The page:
Federal Judge Rejects Trump Administration Request to Further Delay Transgender Military Enlistment
Judge Kollar-Kotelly Denies Request for Stay of Injunction, Reaffirms Enlistment Must Begin January 1
(WASHINGTON, D.C., December 11, 2017)—Today, District Judge Colleen Kollar-Kotelly rejected a request from the Trump administration to stay her injunction against the transgender military ban and confirmed that the military must allow transgender recruits beginning January 1. Judge Kollar-Kotelly’s decision reaffirmed the nationwide preliminary injunction in Doe v. Trump she first issued on October 30, halting Trump’s transgender military ban. In their opposition to the Administration’s request for a partial stay, NCLR and GLAD debunked Trump administration claims that the military is not ready to accept transgender recruits, citing a Palm Center policy report that called out the Trump administration for filing a court document that “rewrites the history of transgender military policy and distorts the evidence.”
“Trump administration claims that our highly sophisticated military is unprepared to implement a minor policy change after more than a year of preparation are simply not credible,” said NCLR Legal Director Shannon Minter. “The military has studied this issue extensively and determined that permitting qualified transgender people to enlist and serve will only strengthen our nation’s armed forces. This administration’s claim that allowing transgender people to enlist will lessen military preparedness is contradicted by the military’s own conclusions.”
“It’s time to stop stalling and move forward,” said GLAD Transgender Rights Project Director Jennifer Levi. “The military has had nearly a year and a half to be ready to implement an enlistment policy its own leaders created and adopted. High ranking military leaders who oversaw training when the military made the first changes to transgender service policies have said the military is ready to accept transgender enlistees. This administration needs to stop creating fake problems and get on with it.”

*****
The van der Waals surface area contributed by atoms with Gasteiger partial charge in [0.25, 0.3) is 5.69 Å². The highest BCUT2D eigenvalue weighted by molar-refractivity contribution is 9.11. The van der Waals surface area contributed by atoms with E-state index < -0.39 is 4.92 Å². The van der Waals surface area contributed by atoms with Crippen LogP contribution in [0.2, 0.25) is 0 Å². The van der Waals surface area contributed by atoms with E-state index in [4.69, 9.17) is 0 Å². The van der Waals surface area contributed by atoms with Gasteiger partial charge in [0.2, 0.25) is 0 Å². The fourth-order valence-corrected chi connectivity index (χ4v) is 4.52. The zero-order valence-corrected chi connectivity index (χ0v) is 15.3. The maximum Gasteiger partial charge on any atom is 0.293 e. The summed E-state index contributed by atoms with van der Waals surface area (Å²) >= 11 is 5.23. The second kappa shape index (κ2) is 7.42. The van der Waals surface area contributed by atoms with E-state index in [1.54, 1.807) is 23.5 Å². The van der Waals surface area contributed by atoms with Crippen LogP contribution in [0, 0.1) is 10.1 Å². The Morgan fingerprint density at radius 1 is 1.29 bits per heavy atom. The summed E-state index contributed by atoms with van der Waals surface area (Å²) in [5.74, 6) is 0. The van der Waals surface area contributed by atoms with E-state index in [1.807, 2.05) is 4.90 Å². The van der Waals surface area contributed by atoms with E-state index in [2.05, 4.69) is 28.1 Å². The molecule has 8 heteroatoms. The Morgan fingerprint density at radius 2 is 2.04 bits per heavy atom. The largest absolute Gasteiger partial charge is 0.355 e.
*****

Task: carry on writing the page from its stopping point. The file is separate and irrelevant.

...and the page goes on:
Former United States Secretary of the Navy Raymond Edwin Mabus, Jr. and military expert, scholar, and veteran Dr. George Richard Brown agreed with NCLR and GLAD and were cited in the opposition to the request for a stay. Former Secretary Mabus stated that based on his experience, allowing transgender candidates to enlist is not a complicated process and that nearly all of the necessary preparation had been completed when he left office more than a year ago: “It is inconsistent with my understanding of the status of those efforts and the working of military personnel to conclude that the military would not be prepared almost a year later—and six months after the date on which the policy was originally scheduled to take effect.” Dr. Brown echoed this conclusion: “Based on my knowledge and experience, I do not agree that the military will be either unprepared or overwhelmed on January 1, 2018 to implement the transgender enlistment policy.”
In Doe v. Trump, NCLR and GLAD argue that Trump’s ban, first announced in a series of tweets, is unfounded and discriminatory because qualified and able transgender Americans who wish to enlist are barred from doing so for no military-related reason. The ban also demeans and stigmatizes qualified, capable transgender troops who are facing discharge along with the accompanying loss of their professions, livelihoods, health care, and the post-military retirement they have worked hard to earn.
NCLR and GLAD have been at the center of the legal fight challenging President Trump’s military ban since filing Doe v. Trump, the first of four cases filed against the ban, on August 9. The Trump administration lost the first round and appealed Judge Kollar-Kotelly’s October 30 nationwide preliminary injunction to the D.C. Circuit Court of Appeals, one court level below the United States Supreme Court. The preliminary injunction temporarily halts Trump’s ban and requires equal treatment of transgender troops and enlistees while the legal challenge makes its way through the courts.
The two organizations are also co-counsel in a second suit challenging the ban, Stockman v. Trump, brought by Equality California.Oral argument in Stockman v. Trump is scheduled for today, Monday, December 11 in the U.S. District Court for the Central District of California.